The present study revealed that among 100 patients 40 were with acute-phase wound infection by Gram-negative bacteria and the mean value of the C5a in their sera was 4686.2 pg/ml. Whereas 56/100 patients were infected with Gram-positive bacteria and the mean value of the same complement was lower

Table 1. Distribution of gram positive and gram negative isolates.

Figure 1. Isolation frequency of Gram-positive, Gram-negative and mix bacteria.

compared to those infected with Gram-negative bacteria i.e. the mean value was 4546.8 pg/ml i.e. Gram-negatives induced higher amount of C5a compared to Gram-positive pathogens (Figure 4). Statistical analysis revealed a significant difference between these values (P < 0.05).

4. Discussion

The present study revealed that Staphylococcus aureus was more prevalent

Figure 2. Values of C5a estimated at different times of stay of patients in hospital with acute-phase wound infections.

Figure 3. Values of C5a estimated at different times of stay of patients in hospital without wound infections.

Figure 4. Values of C5a in relation to types of bacterial infection of acute-phase wounds. G−, Gram-negative bacteria; G+, Gram-positive bacteria.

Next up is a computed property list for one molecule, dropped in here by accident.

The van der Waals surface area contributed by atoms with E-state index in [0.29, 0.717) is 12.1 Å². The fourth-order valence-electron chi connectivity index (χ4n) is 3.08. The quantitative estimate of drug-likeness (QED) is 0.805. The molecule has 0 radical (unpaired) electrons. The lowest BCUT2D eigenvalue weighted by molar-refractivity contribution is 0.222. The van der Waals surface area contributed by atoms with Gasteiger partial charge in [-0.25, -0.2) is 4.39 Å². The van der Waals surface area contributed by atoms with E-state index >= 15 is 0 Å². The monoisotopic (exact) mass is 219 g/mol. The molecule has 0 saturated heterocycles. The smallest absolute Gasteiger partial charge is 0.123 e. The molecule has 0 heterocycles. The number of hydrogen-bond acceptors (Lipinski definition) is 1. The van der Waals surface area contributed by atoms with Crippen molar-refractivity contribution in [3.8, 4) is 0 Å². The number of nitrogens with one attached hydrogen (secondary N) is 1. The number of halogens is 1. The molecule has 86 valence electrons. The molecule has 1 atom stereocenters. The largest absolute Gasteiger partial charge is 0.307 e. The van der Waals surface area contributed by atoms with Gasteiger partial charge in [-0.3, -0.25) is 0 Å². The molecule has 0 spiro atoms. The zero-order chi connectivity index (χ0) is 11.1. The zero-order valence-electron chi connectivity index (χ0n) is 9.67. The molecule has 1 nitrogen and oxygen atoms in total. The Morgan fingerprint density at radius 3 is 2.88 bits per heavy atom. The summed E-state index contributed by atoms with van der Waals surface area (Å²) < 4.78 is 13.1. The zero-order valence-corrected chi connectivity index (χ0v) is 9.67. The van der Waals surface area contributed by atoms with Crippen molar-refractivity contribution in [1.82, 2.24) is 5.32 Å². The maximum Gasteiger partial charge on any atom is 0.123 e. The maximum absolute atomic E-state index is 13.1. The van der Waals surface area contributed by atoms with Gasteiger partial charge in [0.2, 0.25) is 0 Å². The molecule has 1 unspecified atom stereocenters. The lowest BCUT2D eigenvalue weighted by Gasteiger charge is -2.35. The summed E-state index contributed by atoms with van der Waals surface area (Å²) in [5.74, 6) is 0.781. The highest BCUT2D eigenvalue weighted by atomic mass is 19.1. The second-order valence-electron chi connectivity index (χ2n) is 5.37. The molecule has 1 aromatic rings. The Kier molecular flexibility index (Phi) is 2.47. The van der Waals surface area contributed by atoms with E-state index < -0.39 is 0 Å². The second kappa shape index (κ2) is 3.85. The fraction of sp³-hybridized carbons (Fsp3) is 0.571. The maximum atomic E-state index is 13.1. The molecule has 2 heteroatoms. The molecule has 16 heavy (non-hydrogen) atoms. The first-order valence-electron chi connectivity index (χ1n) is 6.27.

causing acute-phase wound infection and the frequency of isolation was 28.6% This result was almost similar to that obtained by Nagoba and others who found that the incidence of this bacteria was 28.12% [14] [15] and Yin (2013) who showed Staphylococcus aureus was responsible for the majority of skin and soft tissue infection. S. aureus causes invasive and life threatening infection such as abscesses, and sepsis [16] . Others workers concluded different frequencies of isolation e.g. Rajan showed that 44.6% of the wounds studied were infected by S. aureus [17] . Almost 25% of the infections recorded in the present study were collectively caused by other Gram-positive bacteria which was almost similar to that obtained by Alwan and his co-workers [18] . Dermacoccus nishinomiyaensis, Kocuria rosea and Kocuria kristinae were isolated for the first time among patients of Baghdad district. However, the pathogens were also recorded elsewhere [19] - [24] . Therefore, these new isolated bacteria should be considered as a true pathogen contributed to clinical sepsis and proper treatment should be provided to all susceptible patients [19] [20] . Moreover, isolation of Kocuria kristinae with others bacteria was similar to that obtained by some authors who recorded K. kristinae as commensal of humans, animal and environment to be contaminants of wounds [21] [22] . In the present study, among the Gram negatives, Acinetobacter baumannii was isolated with the highest frequency (12.4%) followed by Pseudomonas aeruginosa (9.5%) from the total isolates of wound and the two types were isolated by Al-Ali who found that the isolation frequencies by both were 19.5% and 39.5% respectively [25] . E. coli was isolated with percentage of 5.7% which was different from that obtained by Rashid et al. who showed almost 2% of their isolates from wounds was E. coli [26] . In contrast, Idomir et al. estimated an incidence of by E. coli to be 11.5% [27] [28] . The isolation patterns of the other pathogens showed different frequencies compared to other workers [18] [27] [28] [29] .